The biennial Chan tournament has become something of a poisoned chalice for Uganda Cranes. Their participation has been as regular as the team’s underwhelming performances at the competition and as happens with every poor showing, an inquisition into the coach has emerged.
Northern Irishman Johnathan McKinstry is the latest Cranes’ coach to struggle at Chan. Bobby Williamson, Micho Sredojevic and Sebastien Desabre all found qualification easy but impressing at the tournament proper very hard.
It is common territory for coaches to be questioned when results are not forthcoming, and McKinstry is finding out now the magnitude before him of making The Cranes play well and win.
Had Uganda maintained its pre-tournament form in matches against Rwanda and Togo, it is unlikely McKinstry’s suitability for the job would be a talking point. But in both matches, the one highlight has been Saidi Kyeyune’s peach of a strike. As the coach, the team stops with McKinstry.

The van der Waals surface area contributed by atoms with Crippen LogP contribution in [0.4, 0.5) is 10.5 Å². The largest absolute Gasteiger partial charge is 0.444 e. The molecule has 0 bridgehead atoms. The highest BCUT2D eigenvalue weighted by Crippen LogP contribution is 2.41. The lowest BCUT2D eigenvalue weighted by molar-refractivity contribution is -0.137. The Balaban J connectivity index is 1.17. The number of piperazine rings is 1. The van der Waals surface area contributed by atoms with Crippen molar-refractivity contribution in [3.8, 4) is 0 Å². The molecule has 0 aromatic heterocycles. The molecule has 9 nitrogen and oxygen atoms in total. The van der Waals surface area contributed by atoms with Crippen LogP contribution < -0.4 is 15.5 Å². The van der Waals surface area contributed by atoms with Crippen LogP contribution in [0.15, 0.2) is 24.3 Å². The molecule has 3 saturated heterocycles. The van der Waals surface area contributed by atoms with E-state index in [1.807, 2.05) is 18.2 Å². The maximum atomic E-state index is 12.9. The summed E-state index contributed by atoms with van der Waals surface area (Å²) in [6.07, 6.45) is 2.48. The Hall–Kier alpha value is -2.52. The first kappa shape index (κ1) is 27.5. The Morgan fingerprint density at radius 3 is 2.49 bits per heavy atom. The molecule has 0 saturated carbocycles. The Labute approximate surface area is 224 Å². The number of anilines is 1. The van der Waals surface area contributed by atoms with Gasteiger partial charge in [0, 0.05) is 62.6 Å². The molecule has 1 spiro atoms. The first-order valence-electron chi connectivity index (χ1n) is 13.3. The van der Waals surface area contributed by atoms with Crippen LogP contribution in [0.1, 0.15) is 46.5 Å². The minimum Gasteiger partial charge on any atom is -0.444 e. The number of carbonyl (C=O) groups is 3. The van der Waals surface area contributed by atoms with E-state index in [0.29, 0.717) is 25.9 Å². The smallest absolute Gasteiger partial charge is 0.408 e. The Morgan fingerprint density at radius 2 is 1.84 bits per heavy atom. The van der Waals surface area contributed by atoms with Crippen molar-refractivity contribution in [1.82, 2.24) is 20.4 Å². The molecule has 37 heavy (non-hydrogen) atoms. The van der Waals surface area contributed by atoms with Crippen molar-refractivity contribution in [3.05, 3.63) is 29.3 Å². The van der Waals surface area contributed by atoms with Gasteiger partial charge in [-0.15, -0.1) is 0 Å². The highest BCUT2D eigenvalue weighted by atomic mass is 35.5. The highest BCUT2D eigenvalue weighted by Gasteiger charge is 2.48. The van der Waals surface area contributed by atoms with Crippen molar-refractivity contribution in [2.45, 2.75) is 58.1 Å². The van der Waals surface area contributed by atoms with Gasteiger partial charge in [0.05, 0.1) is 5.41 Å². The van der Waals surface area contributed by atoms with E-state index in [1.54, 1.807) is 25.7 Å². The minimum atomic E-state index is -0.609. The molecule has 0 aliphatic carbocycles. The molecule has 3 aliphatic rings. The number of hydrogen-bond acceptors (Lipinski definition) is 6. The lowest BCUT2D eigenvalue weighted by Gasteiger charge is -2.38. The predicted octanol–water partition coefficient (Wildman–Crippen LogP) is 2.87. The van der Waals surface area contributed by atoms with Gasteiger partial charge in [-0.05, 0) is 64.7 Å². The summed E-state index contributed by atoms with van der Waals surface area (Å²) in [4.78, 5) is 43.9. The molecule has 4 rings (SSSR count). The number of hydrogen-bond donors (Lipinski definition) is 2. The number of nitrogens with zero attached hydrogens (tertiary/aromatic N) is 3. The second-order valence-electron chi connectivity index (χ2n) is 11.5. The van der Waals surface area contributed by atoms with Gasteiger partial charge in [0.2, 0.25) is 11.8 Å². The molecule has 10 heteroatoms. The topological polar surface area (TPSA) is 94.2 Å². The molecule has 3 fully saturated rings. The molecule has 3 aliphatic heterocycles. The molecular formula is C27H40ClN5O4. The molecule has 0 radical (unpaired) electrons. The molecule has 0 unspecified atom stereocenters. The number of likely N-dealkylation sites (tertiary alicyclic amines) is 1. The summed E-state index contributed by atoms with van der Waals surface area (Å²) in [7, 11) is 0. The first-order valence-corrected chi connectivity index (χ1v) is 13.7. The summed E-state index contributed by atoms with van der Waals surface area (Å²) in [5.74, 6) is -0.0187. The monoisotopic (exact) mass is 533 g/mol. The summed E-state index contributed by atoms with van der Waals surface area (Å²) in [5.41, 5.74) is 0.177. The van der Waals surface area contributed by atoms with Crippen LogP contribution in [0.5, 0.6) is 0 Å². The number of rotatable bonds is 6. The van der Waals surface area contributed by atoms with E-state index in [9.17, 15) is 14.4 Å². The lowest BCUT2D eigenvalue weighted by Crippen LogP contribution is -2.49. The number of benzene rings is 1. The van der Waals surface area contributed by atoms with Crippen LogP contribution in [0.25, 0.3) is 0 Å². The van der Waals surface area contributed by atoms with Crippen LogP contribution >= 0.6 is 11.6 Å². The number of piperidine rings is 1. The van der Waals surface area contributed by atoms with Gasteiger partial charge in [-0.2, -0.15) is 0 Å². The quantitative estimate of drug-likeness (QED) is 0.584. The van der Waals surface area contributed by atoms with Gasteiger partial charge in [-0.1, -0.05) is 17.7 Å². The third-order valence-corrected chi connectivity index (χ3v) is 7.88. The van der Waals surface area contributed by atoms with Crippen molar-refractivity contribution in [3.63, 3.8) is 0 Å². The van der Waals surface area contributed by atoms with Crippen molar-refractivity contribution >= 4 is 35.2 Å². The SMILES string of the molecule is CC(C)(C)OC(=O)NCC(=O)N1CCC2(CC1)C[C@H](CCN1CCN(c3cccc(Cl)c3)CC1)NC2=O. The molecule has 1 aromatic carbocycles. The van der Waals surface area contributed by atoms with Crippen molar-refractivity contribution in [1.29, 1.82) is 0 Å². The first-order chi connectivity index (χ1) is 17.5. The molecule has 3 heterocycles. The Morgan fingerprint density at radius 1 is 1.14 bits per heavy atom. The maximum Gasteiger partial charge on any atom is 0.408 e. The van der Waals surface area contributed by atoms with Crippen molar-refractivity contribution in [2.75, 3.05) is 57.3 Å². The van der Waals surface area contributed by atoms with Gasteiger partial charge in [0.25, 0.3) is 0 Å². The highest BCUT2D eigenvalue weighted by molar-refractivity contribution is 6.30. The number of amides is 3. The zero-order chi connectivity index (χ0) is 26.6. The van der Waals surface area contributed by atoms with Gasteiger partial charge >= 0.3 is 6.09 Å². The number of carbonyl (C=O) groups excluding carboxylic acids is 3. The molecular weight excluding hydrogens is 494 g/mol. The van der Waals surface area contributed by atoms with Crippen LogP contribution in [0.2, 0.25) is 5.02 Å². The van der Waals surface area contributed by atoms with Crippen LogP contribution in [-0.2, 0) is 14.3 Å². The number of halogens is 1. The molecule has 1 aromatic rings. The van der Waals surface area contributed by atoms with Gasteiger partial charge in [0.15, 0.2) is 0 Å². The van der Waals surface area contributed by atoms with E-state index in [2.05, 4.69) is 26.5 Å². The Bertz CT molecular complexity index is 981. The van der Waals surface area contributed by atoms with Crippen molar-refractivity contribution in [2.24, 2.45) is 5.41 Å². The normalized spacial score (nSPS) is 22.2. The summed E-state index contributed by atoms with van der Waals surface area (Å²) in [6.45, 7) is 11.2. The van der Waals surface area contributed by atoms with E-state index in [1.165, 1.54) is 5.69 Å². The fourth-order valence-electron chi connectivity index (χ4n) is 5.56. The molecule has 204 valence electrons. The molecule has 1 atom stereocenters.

And already, critics are wondering why he selected veterans Tonny Mawejje and Denis Iguma for a competition largely supposed to offer younger home-based players an opportunity to grow in national team colours. Still, it is unfair to write off McKinstry yet.
It is true that his senior national team was also dominated by South Sudan in the double-header Afcon qualifier and Uganda must now beat either Malawi or Burkina Faso to qualify for next year’s Afcon. But McKinstry has hardly enjoyed an extended, uninterrupted run with the national team.
Last year early in his reign, he was powerless as competitive sport was suspended in the country due to Covid-19. What McKinstry needs is time, not criticism. And then again the results at Chan 2021 are a reflection of the Uganda Premier League. Lest we forget, Uganda’s clubs have also been poor in continental competitions in recent times.